Bee keepers at the annual Regina and District Bee Club General Meeting learned about the new approach to treating American Foulbrood disease.

A new system of rules demand bee caretakers to now get a prescription for an antibiotic that is used to prevent bees from getting infected with American Foulbrood disease. The treatment was once offered over the counter, but now involves veterinarians consent.

"Typically when the disease gets established, there’s no real cure for the disease, so it usually means destruction of the equipment housing the bees and often the bees because the bees are going to die regardless and basically infect every other colony around them, so basically you deal with the infection right away,” Geoff Wilson, Ministry of Agriculture.

More than a hundred bee keepers swarmed to Regina on Saturday to learn about allergies and new legislation.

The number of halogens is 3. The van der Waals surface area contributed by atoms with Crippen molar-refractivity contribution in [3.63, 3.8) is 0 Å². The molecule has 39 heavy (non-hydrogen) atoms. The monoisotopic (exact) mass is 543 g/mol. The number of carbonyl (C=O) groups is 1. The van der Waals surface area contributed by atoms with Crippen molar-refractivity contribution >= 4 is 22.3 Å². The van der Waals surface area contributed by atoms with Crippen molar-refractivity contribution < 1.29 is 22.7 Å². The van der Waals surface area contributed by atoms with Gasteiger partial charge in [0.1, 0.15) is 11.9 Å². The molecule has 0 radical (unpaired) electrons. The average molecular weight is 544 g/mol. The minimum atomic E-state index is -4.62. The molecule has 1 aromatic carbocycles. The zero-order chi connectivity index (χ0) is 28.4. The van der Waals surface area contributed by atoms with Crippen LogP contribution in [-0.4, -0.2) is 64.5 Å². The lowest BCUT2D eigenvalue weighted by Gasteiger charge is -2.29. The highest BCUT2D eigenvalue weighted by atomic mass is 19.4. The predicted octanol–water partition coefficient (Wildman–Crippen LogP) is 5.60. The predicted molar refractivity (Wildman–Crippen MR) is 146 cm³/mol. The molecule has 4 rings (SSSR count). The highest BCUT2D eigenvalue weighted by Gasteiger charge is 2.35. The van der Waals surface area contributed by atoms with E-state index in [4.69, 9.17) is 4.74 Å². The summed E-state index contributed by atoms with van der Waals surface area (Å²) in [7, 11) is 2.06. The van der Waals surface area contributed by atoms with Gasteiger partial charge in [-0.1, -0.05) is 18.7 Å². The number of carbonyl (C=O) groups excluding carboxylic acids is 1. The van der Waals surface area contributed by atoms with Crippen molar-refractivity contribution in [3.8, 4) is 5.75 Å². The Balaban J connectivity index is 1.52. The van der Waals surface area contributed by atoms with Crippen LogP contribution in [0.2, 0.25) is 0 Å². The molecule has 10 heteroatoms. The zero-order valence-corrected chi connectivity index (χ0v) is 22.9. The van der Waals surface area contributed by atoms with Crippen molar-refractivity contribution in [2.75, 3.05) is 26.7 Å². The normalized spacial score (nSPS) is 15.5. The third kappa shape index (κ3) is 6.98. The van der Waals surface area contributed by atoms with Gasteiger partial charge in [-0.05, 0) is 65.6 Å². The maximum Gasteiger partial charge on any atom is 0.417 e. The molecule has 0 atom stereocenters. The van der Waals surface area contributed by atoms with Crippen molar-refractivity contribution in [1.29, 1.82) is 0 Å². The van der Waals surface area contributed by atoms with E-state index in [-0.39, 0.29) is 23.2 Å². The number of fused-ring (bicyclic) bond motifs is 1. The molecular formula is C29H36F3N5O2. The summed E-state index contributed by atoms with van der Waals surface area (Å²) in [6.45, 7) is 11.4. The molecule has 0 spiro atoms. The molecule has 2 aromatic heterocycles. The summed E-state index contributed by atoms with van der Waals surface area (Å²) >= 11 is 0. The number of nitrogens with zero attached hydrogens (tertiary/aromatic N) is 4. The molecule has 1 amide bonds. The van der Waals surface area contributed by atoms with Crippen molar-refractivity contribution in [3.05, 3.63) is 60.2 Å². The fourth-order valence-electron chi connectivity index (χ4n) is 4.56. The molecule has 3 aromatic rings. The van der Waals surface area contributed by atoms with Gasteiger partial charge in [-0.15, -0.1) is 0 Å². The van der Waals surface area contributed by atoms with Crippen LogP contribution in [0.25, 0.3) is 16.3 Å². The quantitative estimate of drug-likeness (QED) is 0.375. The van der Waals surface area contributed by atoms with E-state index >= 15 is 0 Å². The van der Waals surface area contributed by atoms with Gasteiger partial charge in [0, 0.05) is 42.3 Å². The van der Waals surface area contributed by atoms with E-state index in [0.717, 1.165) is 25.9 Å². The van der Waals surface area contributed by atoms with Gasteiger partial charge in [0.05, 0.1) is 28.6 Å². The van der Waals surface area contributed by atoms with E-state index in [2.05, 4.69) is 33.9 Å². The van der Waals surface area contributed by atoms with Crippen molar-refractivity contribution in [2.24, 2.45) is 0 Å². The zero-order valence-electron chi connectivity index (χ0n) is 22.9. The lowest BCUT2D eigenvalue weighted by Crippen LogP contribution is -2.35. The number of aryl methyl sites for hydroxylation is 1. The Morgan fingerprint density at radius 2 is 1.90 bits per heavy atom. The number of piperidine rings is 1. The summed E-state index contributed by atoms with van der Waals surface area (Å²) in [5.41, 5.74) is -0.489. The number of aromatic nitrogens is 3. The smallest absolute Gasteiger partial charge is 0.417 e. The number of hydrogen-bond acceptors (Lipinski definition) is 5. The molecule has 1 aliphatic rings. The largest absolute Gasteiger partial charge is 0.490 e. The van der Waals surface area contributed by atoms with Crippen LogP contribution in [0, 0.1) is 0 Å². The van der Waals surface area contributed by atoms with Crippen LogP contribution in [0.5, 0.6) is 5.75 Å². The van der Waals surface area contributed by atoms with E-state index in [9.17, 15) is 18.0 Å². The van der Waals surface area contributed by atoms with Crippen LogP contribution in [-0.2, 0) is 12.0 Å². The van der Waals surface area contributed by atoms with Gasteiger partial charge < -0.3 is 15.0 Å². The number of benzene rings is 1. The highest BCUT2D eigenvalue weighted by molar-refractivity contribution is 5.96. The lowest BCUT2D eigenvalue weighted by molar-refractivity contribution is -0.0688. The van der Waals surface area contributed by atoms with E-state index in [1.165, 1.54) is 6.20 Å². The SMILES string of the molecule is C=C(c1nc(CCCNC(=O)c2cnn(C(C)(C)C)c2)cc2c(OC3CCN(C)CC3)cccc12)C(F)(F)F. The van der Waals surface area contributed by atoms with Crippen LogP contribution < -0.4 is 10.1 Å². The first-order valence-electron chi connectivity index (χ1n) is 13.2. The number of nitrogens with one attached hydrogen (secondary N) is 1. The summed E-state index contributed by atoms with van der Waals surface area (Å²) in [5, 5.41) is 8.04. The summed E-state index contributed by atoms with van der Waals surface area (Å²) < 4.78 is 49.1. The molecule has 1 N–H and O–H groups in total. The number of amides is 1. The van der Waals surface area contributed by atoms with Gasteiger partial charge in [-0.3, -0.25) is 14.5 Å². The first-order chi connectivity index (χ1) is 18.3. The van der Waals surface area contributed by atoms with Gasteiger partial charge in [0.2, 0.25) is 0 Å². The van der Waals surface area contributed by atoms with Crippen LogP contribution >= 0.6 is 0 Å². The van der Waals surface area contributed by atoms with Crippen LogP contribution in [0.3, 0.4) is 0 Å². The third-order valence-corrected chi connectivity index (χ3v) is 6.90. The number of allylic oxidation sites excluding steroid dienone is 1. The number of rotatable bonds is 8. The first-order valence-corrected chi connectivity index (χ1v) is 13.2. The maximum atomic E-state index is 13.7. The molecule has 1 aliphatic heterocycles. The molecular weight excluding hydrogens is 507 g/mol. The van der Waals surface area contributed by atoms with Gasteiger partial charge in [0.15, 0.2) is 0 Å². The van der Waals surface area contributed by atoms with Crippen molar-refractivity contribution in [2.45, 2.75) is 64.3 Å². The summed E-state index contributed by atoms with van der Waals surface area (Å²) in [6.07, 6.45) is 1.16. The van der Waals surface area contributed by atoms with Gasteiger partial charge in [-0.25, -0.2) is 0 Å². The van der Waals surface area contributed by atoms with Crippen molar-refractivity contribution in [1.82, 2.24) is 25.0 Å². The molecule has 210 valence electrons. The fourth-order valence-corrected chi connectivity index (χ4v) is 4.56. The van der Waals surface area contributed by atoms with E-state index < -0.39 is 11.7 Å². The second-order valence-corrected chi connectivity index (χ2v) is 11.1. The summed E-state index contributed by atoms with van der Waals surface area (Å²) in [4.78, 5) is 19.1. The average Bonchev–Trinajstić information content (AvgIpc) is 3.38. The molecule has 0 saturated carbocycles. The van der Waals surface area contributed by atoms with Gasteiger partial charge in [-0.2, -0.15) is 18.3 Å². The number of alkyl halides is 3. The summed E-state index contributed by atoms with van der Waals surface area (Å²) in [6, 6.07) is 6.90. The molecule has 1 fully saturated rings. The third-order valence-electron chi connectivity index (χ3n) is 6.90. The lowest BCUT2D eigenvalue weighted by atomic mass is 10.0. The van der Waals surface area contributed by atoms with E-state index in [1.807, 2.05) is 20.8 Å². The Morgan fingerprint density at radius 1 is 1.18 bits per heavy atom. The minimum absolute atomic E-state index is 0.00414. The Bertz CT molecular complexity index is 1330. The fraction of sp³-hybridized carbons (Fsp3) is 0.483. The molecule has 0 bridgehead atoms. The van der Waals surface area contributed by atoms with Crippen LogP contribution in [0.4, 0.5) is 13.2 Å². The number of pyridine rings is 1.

"We had an allergist, a doctor who is a specialist on allergies talking about allergic reactions to stinging insects and then we had a person from the Ministry of Agriculture changing rules on antibiotic use with bees," Regina and District Bee Club President Yens Pedersen said.

Wilson says thanks to more hobby bee keepers and bigger commercial ones, bee colonies have increased from around 85,000 in 2010 to about 115,000 colonies.

-With files from a report by Madina Azizi